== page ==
If we’re talking about “expertise” instead of “experts,” it’s only natural to wonder what “expertise” actually is. Hold on to your butts, here comes the (light, I promise) conceptual analysis.
In simplest terms, expertise is just being good at something. That’s not the whole story, though — there are lots of ways to be good at something, but we don’t want to call all of them expertise.
Let’s look at basketball as a concrete example, and playing one-on-one, specifically. Being good at one-on-one basketball means something like “scoring more points than your opponent.” Obviously, lots of factors enter in to how good you are at this, including intrinsic ones (say, your height or your reflexes), extrinsic ones (how good your opponent is, whether the goal is regulation height), and acquired ones (your well-practiced jump shot, the tree-trunk legs you built from hours of squats in the gym). My position is that expertise is best identified with the acquired factors — and even more specifically, the mental ones (where “mental” is sort of hand-wavy for now, though I’m hoping to write more about that later).
If this definition holds generally, then expertise in a given domain is comprised of things that top performers in the domain have acquired. In Scrabble, this might include large lists of memorized words, concepts of “open” and “closed” boards and positions, statistics and probability around the distribution of available letters, and probably many more things that I, not a competitive Scrabble player, haven’t thought of.
These factors might be consciously acquired — learned — or they might not; it’s possible to develop a sense for the probabilities in late-game Scrabble without learning the statistics, but those word lists aren’t something that most people would memorize unintentionally. These factors, even the unconsciously-acquired ones, can be adjusted and replaced intentionally; look at how professional golfers break down and rebuild their swing (sometimes multiple times) from their childhood to the end of their career.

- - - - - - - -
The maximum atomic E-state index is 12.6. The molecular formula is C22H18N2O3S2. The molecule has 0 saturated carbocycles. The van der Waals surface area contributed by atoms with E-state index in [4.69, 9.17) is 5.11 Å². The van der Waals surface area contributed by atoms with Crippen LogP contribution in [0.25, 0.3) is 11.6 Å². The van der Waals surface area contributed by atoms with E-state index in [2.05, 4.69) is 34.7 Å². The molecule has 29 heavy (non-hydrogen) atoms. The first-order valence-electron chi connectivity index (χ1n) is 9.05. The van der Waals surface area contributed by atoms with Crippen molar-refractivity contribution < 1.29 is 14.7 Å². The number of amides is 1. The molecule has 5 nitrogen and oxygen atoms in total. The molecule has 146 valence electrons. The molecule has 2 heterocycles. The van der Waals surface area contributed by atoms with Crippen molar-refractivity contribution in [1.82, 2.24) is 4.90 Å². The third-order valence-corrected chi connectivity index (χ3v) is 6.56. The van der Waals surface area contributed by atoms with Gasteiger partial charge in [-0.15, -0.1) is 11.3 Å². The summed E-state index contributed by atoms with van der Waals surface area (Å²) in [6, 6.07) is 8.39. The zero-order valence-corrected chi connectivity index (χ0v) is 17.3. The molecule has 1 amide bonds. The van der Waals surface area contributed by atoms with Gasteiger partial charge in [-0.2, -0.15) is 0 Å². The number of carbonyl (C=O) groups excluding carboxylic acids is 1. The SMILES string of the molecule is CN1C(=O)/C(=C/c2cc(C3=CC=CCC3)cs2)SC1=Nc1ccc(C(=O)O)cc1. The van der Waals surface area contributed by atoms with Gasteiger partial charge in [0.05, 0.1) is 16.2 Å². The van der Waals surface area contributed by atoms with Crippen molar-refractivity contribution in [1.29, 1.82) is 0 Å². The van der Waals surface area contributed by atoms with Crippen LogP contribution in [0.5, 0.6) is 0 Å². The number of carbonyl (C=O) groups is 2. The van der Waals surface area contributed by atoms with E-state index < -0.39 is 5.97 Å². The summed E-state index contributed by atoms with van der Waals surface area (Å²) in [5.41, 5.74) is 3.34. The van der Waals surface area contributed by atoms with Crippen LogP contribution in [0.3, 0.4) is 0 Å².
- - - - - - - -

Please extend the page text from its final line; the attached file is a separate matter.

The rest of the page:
Thinking of expertise as the set of acquired factors that contribute to success in a domain also helps explain how there can be multiple paths to that success. Going back to basketball, if the goal is to score more points than the opponent, you can perform better in two general ways: you can optimize your offense (hoping that you can overwhelm your opponent with points), or you can optimize your defense (hoping that you can stop your opponent more often than you’re stopped). Either approach can help you achieve your goal, so either one is a valid path to being good at your domain.
Here’s one other way to explain this view of expertise: it’s the understanding you have of your domain as a system. You can understand a system to a greater or lesser extent; when you understand it more, you can make changes to it more safely, more predictably, with fewer side effects, etc.
We usually think about “understanding” in this sense as a set of consciously-accessible mental states (representations, models, whatever), but that needn’t be the case — “understanding” riding a bike, for instance, consists of subconscious, kinesthetic representations that integrate your sense of balance, where your body is in space, your awareness of the environment around you, etc.
The more detailed this understanding — the more expertise you have — the better (everything else being equal) you’ll be at whatever it is you’re doing.